Aloo gobi. Aloo gobi. Aloo gobi. Aloo gobi.
No matter which syllable, or syllables, I place the inflection on I can’t help but crinkle my lips into a smile every time I utter the name of this popular North Indian dish. And I must say I’ve been uttering these words more often in recent months.
A staple at Indian restaurants with the star ingredients being potatoes (aloo) and cauliflower (gobi), aloo gobi is fairly simple to make at home as well.
Don’t believe me? Well, I wouldn’t believe me either if not for Sangita who showed me how to make it from start to finish.
It does require some time and has quite a lengthy list of ingredients. But after a little chopping (enlist a sous chef or two) and a gathering of herbs and spices (be sure they’re all on hand and don’t skimp, please!), the ingredients can be combined in a pot and left to simmer until done.
With hardly any effort, you’ll have an authentic Indian dish ready to eat as is or as a side dish to accompany a meat or fish dish.
This recipe is adapted from Sangita’s and although aloo gobi’s main ingredients are usually only potatoes and cauliflower, I threw in some carrots for color and sweetness.
Makes 4 to 6 servings
3 tablespoon vegetable oil
1/2 pound small yellow waxy potatoes like new potatoes, peeled and cut into quarters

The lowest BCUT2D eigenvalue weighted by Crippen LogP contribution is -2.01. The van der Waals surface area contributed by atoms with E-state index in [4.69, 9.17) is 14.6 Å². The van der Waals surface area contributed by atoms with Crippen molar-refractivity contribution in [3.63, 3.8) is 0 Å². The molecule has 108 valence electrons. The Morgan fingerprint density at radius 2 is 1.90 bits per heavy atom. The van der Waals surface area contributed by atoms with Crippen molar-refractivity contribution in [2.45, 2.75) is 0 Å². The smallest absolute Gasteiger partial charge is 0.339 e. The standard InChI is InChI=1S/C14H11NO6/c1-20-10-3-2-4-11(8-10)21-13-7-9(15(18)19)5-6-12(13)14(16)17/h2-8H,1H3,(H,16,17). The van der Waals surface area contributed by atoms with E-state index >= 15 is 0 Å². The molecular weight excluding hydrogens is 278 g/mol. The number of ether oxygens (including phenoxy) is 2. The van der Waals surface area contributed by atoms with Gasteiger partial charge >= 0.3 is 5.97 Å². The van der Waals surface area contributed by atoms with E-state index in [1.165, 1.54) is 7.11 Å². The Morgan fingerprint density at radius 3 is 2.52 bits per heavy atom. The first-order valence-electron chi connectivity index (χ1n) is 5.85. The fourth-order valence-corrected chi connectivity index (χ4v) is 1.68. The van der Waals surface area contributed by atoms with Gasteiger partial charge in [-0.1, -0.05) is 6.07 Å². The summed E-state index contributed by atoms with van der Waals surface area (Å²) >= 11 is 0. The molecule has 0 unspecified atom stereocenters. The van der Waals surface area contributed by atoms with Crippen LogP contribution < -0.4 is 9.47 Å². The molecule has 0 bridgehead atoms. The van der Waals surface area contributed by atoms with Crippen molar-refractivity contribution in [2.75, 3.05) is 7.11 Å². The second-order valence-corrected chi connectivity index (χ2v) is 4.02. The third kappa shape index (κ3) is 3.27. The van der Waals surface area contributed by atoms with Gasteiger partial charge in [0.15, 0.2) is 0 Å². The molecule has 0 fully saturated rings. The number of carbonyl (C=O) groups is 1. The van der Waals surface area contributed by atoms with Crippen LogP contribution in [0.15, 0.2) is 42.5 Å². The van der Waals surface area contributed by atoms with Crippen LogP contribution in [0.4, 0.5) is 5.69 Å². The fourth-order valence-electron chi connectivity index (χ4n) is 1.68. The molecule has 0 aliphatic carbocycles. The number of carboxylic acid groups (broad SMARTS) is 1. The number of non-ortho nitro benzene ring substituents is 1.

1 medium head cauliflower, cut into florets
2 bay leaves
1 teaspoon cumin seeds
1 medium yellow onion, chopped
2 teaspoons sugar, divided
1 small bunch cilantro, separated into leaves and stems, and chopped
½ teaspoon chili flakes
½ teaspoon ground cumin
½ teaspoon coriander powder
1 large clove garlic, chopped
1/2-inch sliver fresh ginger, peeled and minced
2 medium carrots, peeled and cut into 1-inch rounds
2 medium ripe tomatoes, seeded and quartered
1 teaspoon turmeric powder
¾ cup water
1 teaspoon store-bought garam masla or make your own: ¼ teaspoon ground cloves, ¼ teaspoon ground cinnamon, ½ teaspoon ground cardamom
In a large pot, heat the oil over medium heat until it starts to shimmer. Add the potatoes and fry until lightly browned, about 8 to 10 minutes. Remove and set aside. In the same pot, add the cauliflower and fry until lightly browned, about 5 to 6 minutes. Remove and set aside.
In the same pot, add 1 tablespoon of oil and heat over medium heat until it starts to shimmer. Add the bay leaves and cumin seeds. Fry until lightly toasted and fragrant, 1 to 1 1/2 minutes. Cumin seeds burn very quickly so pay attention! Add the onion followed by 1 teaspoon sugar and fry until golden brown, about 10 minutes.
Add the cilantrooriander stems, chili flakes, cumin and coriander and fry for about 5 minutes, adding water if the paste sticks to the bottom of the pan. Add the ginger and garlic. Tumble in the potatoes, cauliflower, carrots and tomatoes. Mix well to coat vegetables with the spices. Add salt to taste, 1 teaspoon sugar and turmeric and continue to fry for another 2 to 3 minutes.
Pour in the water, cover and simmer over medium-low heat for about 35 to 40 minutes, stirring occasionally.
When the vegetables are cooked and the curry sauce is almost dry, add the garam masala. Stir, taste and add more seasonings if desired. Remove from the heat. Sprinkle with cilantro leaves and serve with naan or basmati rice.